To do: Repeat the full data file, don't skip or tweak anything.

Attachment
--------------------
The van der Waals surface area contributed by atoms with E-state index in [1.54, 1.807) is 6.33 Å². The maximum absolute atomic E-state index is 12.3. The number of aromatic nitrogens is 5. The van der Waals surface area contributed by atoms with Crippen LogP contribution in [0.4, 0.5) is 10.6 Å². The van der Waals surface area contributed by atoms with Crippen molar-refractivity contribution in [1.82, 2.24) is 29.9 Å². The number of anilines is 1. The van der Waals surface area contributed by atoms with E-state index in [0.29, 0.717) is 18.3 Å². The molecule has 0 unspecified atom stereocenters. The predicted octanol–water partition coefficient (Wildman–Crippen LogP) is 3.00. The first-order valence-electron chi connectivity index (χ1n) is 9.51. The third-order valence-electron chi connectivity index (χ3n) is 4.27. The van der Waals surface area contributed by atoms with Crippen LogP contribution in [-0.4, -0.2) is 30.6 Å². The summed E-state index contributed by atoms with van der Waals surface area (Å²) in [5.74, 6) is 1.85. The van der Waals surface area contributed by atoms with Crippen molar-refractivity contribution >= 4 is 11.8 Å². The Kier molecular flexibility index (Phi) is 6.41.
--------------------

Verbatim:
The van der Waals surface area contributed by atoms with E-state index in [1.54, 1.807) is 6.33 Å². The maximum absolute atomic E-state index is 12.3. The number of aromatic nitrogens is 5. The van der Waals surface area contributed by atoms with Crippen LogP contribution in [0.4, 0.5) is 10.6 Å². The van der Waals surface area contributed by atoms with Crippen molar-refractivity contribution in [1.82, 2.24) is 29.9 Å². The number of anilines is 1. The van der Waals surface area contributed by atoms with E-state index in [0.29, 0.717) is 18.3 Å². The molecule has 0 unspecified atom stereocenters. The predicted octanol–water partition coefficient (Wildman–Crippen LogP) is 3.00. The first-order valence-electron chi connectivity index (χ1n) is 9.51. The third-order valence-electron chi connectivity index (χ3n) is 4.27. The van der Waals surface area contributed by atoms with Crippen LogP contribution in [-0.4, -0.2) is 30.6 Å². The summed E-state index contributed by atoms with van der Waals surface area (Å²) in [5.74, 6) is 1.85. The van der Waals surface area contributed by atoms with Crippen molar-refractivity contribution >= 4 is 11.8 Å². The Kier molecular flexibility index (Phi) is 6.41.